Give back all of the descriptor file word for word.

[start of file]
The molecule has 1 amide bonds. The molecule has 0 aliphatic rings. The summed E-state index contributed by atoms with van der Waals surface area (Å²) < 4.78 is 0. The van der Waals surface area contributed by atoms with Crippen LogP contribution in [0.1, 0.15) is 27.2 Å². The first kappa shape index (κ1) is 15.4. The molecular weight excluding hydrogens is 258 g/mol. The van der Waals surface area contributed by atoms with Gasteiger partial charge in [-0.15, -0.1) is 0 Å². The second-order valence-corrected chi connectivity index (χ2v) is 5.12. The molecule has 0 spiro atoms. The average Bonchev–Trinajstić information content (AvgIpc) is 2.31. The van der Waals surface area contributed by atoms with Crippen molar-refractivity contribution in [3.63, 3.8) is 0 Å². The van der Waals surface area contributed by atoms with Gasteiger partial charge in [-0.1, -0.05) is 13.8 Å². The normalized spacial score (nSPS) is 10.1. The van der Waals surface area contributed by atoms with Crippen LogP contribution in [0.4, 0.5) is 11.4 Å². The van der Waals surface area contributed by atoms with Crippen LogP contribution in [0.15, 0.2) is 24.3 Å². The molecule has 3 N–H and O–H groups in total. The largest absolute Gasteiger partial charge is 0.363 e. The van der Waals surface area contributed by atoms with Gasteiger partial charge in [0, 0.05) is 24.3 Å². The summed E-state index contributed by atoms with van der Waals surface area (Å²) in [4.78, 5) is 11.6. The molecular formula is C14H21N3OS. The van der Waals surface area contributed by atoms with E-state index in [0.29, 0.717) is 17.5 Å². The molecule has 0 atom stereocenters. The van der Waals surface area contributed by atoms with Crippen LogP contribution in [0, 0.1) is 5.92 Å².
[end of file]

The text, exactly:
The molecule has 1 amide bonds. The molecule has 0 aliphatic rings. The summed E-state index contributed by atoms with van der Waals surface area (Å²) < 4.78 is 0. The van der Waals surface area contributed by atoms with Crippen LogP contribution in [0.1, 0.15) is 27.2 Å². The first kappa shape index (κ1) is 15.4. The molecular weight excluding hydrogens is 258 g/mol. The van der Waals surface area contributed by atoms with Gasteiger partial charge in [-0.15, -0.1) is 0 Å². The second-order valence-corrected chi connectivity index (χ2v) is 5.12. The molecule has 0 spiro atoms. The average Bonchev–Trinajstić information content (AvgIpc) is 2.31. The van der Waals surface area contributed by atoms with Crippen molar-refractivity contribution in [3.63, 3.8) is 0 Å². The van der Waals surface area contributed by atoms with Gasteiger partial charge in [-0.1, -0.05) is 13.8 Å². The normalized spacial score (nSPS) is 10.1. The van der Waals surface area contributed by atoms with Crippen LogP contribution in [0.4, 0.5) is 11.4 Å². The van der Waals surface area contributed by atoms with Crippen LogP contribution in [0.15, 0.2) is 24.3 Å². The molecule has 3 N–H and O–H groups in total. The largest absolute Gasteiger partial charge is 0.363 e. The van der Waals surface area contributed by atoms with Gasteiger partial charge in [0, 0.05) is 24.3 Å². The summed E-state index contributed by atoms with van der Waals surface area (Å²) in [4.78, 5) is 11.6. The molecular formula is C14H21N3OS. The van der Waals surface area contributed by atoms with E-state index in [0.29, 0.717) is 17.5 Å². The molecule has 0 atom stereocenters. The van der Waals surface area contributed by atoms with Crippen LogP contribution in [0, 0.1) is 5.92 Å².